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Music has been an integral part of US electoral campaigns for centuries. Since the 1960s, presidential candidates have increasingly used prerecorded songs on the campaign trail, and musicians have been objecting to politicians using their work ever since. Eric T. Kasper outlines the history of music in presidential campaigns, and notes that musicians are more likely than ever to object to presidential candidates’ use of their songs. Given the importance of musicians’ work in campaigns and the tacit endorsement it offers a candidate, Kasper argues that President Trump’s unprecedented and unapologetic approach to musicians’ objections is at odds with the established protocol of permission-based music use in campaigns, and that only his uniqueness as a candidate made this possible.

Similar to celebrity endorsements, musical artist endorsements are a proxy for overall support; more musicians behind a candidate serve as a signal that the campaign is healthy. Like other celebrities, A-list musical artists tend to be wealthy, so they can help with presidential candidates’ fundraising efforts. A major musician can help produce larger turnout at a candidate’s rally, meaning that more people are available at the event to approach as potential volunteers or donors. In these ways and in others, the words of musicians, whether they be endorsements or objections, matter. For most presidential candidates, the support of these musicians will continue to be an asset, but if those artists have already been offended by a campaign playing music without their support, then these potential benefits are lost.

Musicians have been objecting increasingly to presidential candidates using their songs since the 1960s. Yet, presidential candidates in America’s earliest elections used music without complaints or threats of lawsuits. Two factors help to explain this. First, copyright law developed rather slowly. Congress gave published music copyright protection in 1831, but this protection was for a relatively short period and solely for publications by American composers. Thus, music publishers and presidential campaigns early in American history were able to repurpose popular British tunes without breaking copyright law. Congress later gave copyright protection to public performances and musical recordings, and progressively extended the period of copyright. Today, music copyright protection exists in all formats for 95 years after publication or 70 years after the author’s death. In short, artists have more legal defenses for their songs now, making them more likely to assert their rights.

A second factor explaining the higher number of artist objections nowadays lies in how presidential campaigns have changed their music use. Until the mid-twentieth century, candidates often took existing tunes and rewrote lyrics to match the campaign’s messages. For instance, John Kennedy had Frank Sinatra modify “High Hopes” in 1960 and Lyndon Johnson’s campaign had “Hello, Dolly!” changed to “Hello, Lyndon” in 1964. In both cases, these customized versions were written by the original artists, meaning that these copyright holders/songwriters supported the candidates.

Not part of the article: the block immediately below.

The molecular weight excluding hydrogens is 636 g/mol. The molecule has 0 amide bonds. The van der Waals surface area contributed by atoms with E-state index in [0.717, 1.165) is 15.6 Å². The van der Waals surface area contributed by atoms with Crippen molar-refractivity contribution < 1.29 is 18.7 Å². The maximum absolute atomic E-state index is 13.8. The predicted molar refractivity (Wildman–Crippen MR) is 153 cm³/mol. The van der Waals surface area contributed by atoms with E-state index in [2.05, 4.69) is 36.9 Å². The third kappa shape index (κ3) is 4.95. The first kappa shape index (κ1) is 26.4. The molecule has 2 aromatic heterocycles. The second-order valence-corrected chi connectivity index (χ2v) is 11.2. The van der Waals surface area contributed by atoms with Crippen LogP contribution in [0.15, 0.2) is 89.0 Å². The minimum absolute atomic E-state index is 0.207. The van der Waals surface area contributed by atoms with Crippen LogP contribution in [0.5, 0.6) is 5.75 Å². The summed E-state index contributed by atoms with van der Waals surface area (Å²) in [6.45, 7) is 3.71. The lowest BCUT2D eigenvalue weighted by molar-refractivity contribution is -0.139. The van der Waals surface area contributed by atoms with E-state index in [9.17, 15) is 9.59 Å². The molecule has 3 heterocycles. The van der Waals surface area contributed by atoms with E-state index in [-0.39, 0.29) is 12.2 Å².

By the 1980s, however, presidential campaigns – following advertising trends – began using prerecorded pop songs on a regular basis. For example, in 1984 Ronald Reagan famously played Lee Greenwood’s “God Bless the U.S.A.”; in 1992 Bill Clinton employed Fleetwood Mac’s “Don’t Stop (Thinking About Tomorrow)”. These candidates had the artists’ support (something still common in contemporary elections), but there is a growing trend of musicians objecting to candidates’ use of their songs, due to the appeal and ease of playing prerecorded pop music.

Musicians slowly began objecting to the use of their songs in political campaigns in 1964. When Barry Goldwater tried to parody “Hello, Dolly!” as “Hello, Barry”, Broadway producer David Merrick threatened a lawsuit, leading Goldwater to cease using it. In 1988, Bobby McFerrin alleged that George H.W. Bush’s campaign used “Don’t Worry, Be Happy” without permission and Bob Dole’s campaign changed Sam and Dave’s “Soul Man” into “Dole Man” without permission in 1996.

By the turn of the century, these objections began to increase. The George W. Bush campaign encountered multiple objections by musicians in 2000, having burned music by artists such as Sting, Tom Petty and John Mellencamp onto a rally CD and publicly played songs on the disc, apparently without securing these artists’ permission. In 2008, Mike Huckabee and John McCain were both accused of playing songs without permission, with ABBA, Van Halen and the Foo Fighters all publicly objecting and/or threatening legal action in response to their work being used. Jackson Browne took it a step farther and filed a lawsuit against McCain for using “Running on Empty”, with the case later settled out of court.